SoE undergraduate students Q&A: Molly and Simona

In this week’s blog, the School of Education spotlights two of our current undergraduate students, Simona Chen (BSc Education Studies) and Molly Fowler (BSc Psychology in Education).  Simona and Molly tell us why they chose the School of Education, their future plans, and offer tips for those thinking about studying education in Bristol. (more…)

No education, no protection

Blog post No protection, no education by Leanne CameronBlog by Leanne Cameron, School of Education. Originally published by Alliance for Child Protection in Humanitarian Action Inter-agency Network for Education in Emergencies (INEE)

In April 2020, at the height of the COVID-19 pandemic lockdowns, UNESCO estimated that more than 1.5 billion children and youth – nearly 90% of students worldwide – were out of school, disrupting the academic progress and social and emotional development that education provides. For nearly a year now, with schools closed across the world in response to the pandemic, many children and young people have traded classroom desks for kitchen tables.

For many millions, however, the reality of COVID-19 related school closures has been far less comfortable, leaving them unable to continue their education and exposing them to increased risk of exploitation and abuse. For children and young people in crisis-affected, post-crisis, and refugee hosting countries, school closures compound the risks and harm they already face from the effects of the crisis around them. (more…)

‘The significant return to normality’: Back to school in England, but who is missing?

Blog post by Lucy Wenham, University of Bristol  Iqra Din, School of Education, University of Bristol  Liam Eaves, School of Education, University of Bristol

As part of the gradual lifting of lockdown measures in England, following the ‘second wave’ of the Covid-19 pandemic here, schools reopened wholesale on the 8 March 2021. For many parents and their children, the return to a semblance of educational normality is accompanied by a sigh of relief.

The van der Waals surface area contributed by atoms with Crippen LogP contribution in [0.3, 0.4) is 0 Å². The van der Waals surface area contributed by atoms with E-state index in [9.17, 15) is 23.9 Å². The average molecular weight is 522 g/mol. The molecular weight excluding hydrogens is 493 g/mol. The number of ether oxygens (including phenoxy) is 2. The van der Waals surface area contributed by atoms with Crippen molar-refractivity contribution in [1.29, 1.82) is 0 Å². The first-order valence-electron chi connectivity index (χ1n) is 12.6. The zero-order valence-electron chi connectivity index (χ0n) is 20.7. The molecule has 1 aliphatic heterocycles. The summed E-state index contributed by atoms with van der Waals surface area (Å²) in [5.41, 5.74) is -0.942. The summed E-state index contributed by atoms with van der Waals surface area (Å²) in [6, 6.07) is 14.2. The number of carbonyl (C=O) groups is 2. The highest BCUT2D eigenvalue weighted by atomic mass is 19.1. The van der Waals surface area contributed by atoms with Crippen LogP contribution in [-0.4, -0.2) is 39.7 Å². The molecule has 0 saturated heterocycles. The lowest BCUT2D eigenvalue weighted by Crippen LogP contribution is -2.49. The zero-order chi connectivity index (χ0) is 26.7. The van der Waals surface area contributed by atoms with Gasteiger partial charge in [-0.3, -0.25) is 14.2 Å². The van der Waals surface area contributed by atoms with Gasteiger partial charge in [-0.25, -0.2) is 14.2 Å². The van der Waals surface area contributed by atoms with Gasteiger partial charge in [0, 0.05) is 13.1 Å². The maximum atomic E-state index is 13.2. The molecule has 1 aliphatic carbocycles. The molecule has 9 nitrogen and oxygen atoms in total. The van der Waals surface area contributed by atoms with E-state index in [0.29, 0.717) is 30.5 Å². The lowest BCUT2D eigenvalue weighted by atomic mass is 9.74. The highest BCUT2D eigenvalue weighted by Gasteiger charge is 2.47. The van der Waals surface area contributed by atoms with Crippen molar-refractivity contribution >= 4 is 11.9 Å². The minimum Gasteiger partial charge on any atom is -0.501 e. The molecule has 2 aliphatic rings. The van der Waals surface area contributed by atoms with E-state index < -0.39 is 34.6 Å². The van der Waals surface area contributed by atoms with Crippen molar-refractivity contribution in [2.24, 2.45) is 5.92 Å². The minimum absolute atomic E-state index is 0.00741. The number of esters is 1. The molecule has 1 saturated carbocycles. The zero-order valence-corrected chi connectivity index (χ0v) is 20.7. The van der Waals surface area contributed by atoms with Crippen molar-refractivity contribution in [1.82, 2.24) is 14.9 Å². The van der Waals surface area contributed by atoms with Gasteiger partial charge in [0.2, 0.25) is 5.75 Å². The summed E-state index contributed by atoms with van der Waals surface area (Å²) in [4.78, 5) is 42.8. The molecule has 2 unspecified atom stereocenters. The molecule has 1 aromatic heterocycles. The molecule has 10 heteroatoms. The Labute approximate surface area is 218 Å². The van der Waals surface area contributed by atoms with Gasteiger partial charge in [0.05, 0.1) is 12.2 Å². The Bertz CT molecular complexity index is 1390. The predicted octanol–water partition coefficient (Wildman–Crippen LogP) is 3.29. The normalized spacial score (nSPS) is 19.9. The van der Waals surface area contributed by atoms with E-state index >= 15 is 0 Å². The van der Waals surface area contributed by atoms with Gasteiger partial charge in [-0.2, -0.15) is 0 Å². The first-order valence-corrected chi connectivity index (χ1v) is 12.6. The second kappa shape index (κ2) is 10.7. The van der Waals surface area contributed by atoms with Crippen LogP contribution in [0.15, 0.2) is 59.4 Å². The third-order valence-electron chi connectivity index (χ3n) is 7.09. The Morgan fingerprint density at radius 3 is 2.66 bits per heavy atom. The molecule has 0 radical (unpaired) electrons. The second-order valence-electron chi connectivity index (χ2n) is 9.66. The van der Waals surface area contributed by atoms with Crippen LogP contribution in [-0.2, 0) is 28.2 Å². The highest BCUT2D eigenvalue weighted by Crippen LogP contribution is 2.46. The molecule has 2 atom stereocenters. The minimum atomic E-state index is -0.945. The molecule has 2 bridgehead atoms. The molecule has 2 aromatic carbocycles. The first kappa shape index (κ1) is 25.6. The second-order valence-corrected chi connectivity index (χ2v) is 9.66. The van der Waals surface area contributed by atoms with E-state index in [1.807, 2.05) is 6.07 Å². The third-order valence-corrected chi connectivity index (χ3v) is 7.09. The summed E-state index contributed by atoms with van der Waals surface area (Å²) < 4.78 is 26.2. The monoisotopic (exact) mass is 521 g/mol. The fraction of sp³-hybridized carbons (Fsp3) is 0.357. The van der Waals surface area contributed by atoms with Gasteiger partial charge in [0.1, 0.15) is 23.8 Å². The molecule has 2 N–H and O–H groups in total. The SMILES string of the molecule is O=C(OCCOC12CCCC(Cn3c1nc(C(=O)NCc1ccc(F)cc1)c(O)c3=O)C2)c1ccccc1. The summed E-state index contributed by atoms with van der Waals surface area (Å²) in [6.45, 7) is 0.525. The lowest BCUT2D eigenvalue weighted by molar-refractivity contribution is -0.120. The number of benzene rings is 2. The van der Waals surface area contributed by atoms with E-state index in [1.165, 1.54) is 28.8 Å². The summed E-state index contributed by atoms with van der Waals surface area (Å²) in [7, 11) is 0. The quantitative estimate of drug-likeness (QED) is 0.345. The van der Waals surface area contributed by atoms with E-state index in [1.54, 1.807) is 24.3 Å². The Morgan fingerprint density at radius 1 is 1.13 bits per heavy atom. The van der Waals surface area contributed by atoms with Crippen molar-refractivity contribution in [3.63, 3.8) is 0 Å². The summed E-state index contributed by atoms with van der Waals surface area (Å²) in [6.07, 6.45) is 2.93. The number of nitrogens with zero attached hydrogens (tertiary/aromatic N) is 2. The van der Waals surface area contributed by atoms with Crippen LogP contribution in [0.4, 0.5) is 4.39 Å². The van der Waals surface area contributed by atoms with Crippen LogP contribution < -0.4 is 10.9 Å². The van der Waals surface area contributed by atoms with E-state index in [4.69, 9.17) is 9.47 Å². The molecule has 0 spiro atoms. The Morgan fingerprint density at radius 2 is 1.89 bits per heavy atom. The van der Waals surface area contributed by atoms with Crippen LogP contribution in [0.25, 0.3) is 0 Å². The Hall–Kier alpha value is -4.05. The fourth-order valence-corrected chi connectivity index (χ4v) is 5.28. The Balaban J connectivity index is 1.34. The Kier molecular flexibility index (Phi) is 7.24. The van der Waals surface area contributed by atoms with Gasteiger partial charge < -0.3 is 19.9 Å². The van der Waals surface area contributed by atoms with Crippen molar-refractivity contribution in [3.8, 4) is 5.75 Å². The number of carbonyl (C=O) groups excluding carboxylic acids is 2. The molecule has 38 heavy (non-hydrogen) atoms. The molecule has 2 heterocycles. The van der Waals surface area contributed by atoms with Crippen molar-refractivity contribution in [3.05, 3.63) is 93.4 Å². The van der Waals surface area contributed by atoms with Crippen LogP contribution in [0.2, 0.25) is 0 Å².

Our research (EBI, 2020), which is currently exploring the experience of 65 families resisting the return to school and is drawn from reflective surveys and interviews, indicates that this sense of relief is far from universal. Indeed, for some parents, the expectation that all children will return to school is not only unwelcome, it also brings deep unease, pressure and worry. Over 1 billion students have been out of school as a result of similar national school closures across 134 countries over the past year (UNICEF, 2020). As schools reopen, similar concerns are likely to resonate across the globe. (more…)

National Careers Week 2021: Opportunities for students in the School of Education

National Careers Week 2021Blog from the School of Education

It’s National Careers Week 2021, and the School of Education blog is highlighting opportunities for our students to get involved and enhance their career prospects in a variety of different ways.

For many sectors, showcasing your voluntary work makes you stand out from others in a number of different ways. It shows you are:

 

  • Passionate about your field
  • You have a growth mindset
  • That you use your spare time proactively
  • You have developed networks and connections outside of your place of study
  • You have cultivated more than just role-related skills

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Completing your Masters application? Let the UoB Careers Service help!

Blog post from the University of Bristol Careers Service.

Having explored whether postgraduate study is an option for you, and weighed up the pros and cons, you’re now ready to submit your application… but where do you start?!

We often meet students and graduates that find making a start to this process overwhelming. This blog gives you a checklist to inspire you to make a start and provide you with resources that can help you to complete your application.  (more…)

The Importance of Science and Scientific Thinking in Education

 Blog post by André Hedlund, Chevening Alumnus, MSc in Psychology of Education from the School of Education at the University of Bristol.